--Massive production of platelets


What is the assessment you do for polycythemia vera?

Assessment : cyanotic, flushed, itching,
Poor perfusion (blood flow may actually stop)
Increased demand on heart (hypertension)
Thrombus formation


What are some interventions for polycythemia vera?

Phlebotomy with apheresis
Increase hydration and promote venous return (chart 40-4 p805)


Describe hereditary hemochromatosis.

Autosomal recessive disorder
Excessive absorption of Iron leading to organ failure


What are some manifestations of hereditary hemochromatosis?

Manifestations: abd pain, enlarged liver, hyperglycemia, darkening of the skin
Later signs: diabetes, liver cirrhosis, endocrine gland failure, heart disease & death


What is an intervention for hereditary hemochromatosis?

therapy: phlebotomy


What is Myelodysplastic Syndrome (MDS)?

Abnormal cell formation in the bone marrow
Cells have short life (pancytopenia)
Unknown cause (risk factors: smoking, aging, radiation/chemo therapy)


What si the therapy for Myelodysplastic Syndrome (MDS)?

-Therapy: hematopoetic stem cell transplant
Medication takes 3-6 months to work so supportive therapy is necessary- transfusion and erythropoiesis stimulating medications


Describe Leukemia.

White blood cell disorder
Uncontrolled production of immature white blood cells (WBC)
Lymphocytic (Lymphoblastic)
Myelocytic (Myeloblastic)
Acute or Chronic


What are some patient considerations of leukemia? (Chart 40-5)

-Cardiovascular: increased heart rate, low BP, murmurs, bruits, slow capillary refill
-Respiratory: increased respiration rate
-Skin: pale & cool, petechiae
-GI : weight loss, nausea, anorexia, decreased bowel sounds, constipation, abdominal pain and enlarged liver


What are some labs you can perform with Leukemia?

Low H&H
Low Platelets
Abnormal WBC
Prolonged PTT


What is an intervention for leukemia?

Prevent infection: frequent thorough hand washing, Aseptic technique, respiratory mask, personal hygiene, fever, urine, VS, (q8hrs)-inspect mouth, chest


What are some other interventions for leukemia?

-Minimize injury: Acute mylogeneous leukemia- risk for bleeding: assess for signs
-Conserve energy: patients are fatigued due to low RBC. Small frequent meals( High in protein and carb).


What is a phamacologic intervention for leukemia?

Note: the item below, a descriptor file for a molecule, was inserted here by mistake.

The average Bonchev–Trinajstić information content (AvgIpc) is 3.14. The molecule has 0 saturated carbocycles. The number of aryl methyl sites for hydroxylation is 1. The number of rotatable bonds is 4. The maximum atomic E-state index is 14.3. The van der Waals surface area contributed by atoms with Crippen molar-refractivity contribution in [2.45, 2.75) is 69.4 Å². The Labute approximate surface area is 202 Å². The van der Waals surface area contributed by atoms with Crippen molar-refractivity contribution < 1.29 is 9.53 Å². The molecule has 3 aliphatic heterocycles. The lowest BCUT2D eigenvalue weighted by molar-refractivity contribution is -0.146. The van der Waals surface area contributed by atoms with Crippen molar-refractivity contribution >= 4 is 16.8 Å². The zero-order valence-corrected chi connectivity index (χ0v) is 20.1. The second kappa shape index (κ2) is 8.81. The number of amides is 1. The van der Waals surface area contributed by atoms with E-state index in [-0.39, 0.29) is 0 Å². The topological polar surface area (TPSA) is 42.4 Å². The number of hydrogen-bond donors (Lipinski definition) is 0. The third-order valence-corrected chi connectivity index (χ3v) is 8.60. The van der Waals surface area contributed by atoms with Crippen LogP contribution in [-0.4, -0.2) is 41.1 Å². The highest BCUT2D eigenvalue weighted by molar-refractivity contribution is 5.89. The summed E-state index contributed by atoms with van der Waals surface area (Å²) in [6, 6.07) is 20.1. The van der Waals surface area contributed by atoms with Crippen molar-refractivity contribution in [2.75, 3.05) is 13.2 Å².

Medication therapy: Erythropeiesis stimulating agents (only if Hemoglobin is


Describe what is the first phase of chemo therapy?

-Induction: started at time of diagnosis, lasts 7 days.
-Intense chemo therapy
-Goals is to suppress bone marrow and cause neutropenia. Pt susceptible to infections.
-Hospitalization is necessary up to 3 weeks
-Nausea, vomiting, diarrhea, stomatitis, alopecia, liver and cardiac toxicity, sepsis, DIC (disseminated intravascular coagulation)


What is the 2nd phase of chemo therapy?

Consolidation-Early remission (may consider transplant at this time)
Chemotherapy continues


What is the 3rd phase of chemotherapy?

Maintenance- : months and years later
Goals is to maintain remission


Describe interventions for chronic leukemia

Imatinib mesylate (Gleevec)- 1st choice chemo drug (Philadelphia chromosome positive)
Oral- well tolerated
Chronic lymphocytic leukemia –most prevalent
Genetic testing- chromosome 13- good prognosis/ 11&17 bad prognosis
Chemo remission but no cure
Stem cell transplant – patient risk.


What are some home care interventions for patients with leukemia?

-Patients on bleeding and infection precautions
--Avoid crowds
-Therapy at home
-No live vaccines for up to 2 years post transplant


What are the common symptoms of leukemia?

weight loss, fever, frequent infections, SOB, weakness, pain or tenderness, fatigue, loss of appetite, swelling of the lymph nodes, enlargement of spleen or liver, night sweats, easy bleeding and bruising, purplish patches or spots


Describe bone marrow transplant.

Hematopoietic Stem Cell --Transplant (bone marrow)
-Eradicate bone marrow
-Therapy is lethal- patients are hospitalized on isolation- high risk procedure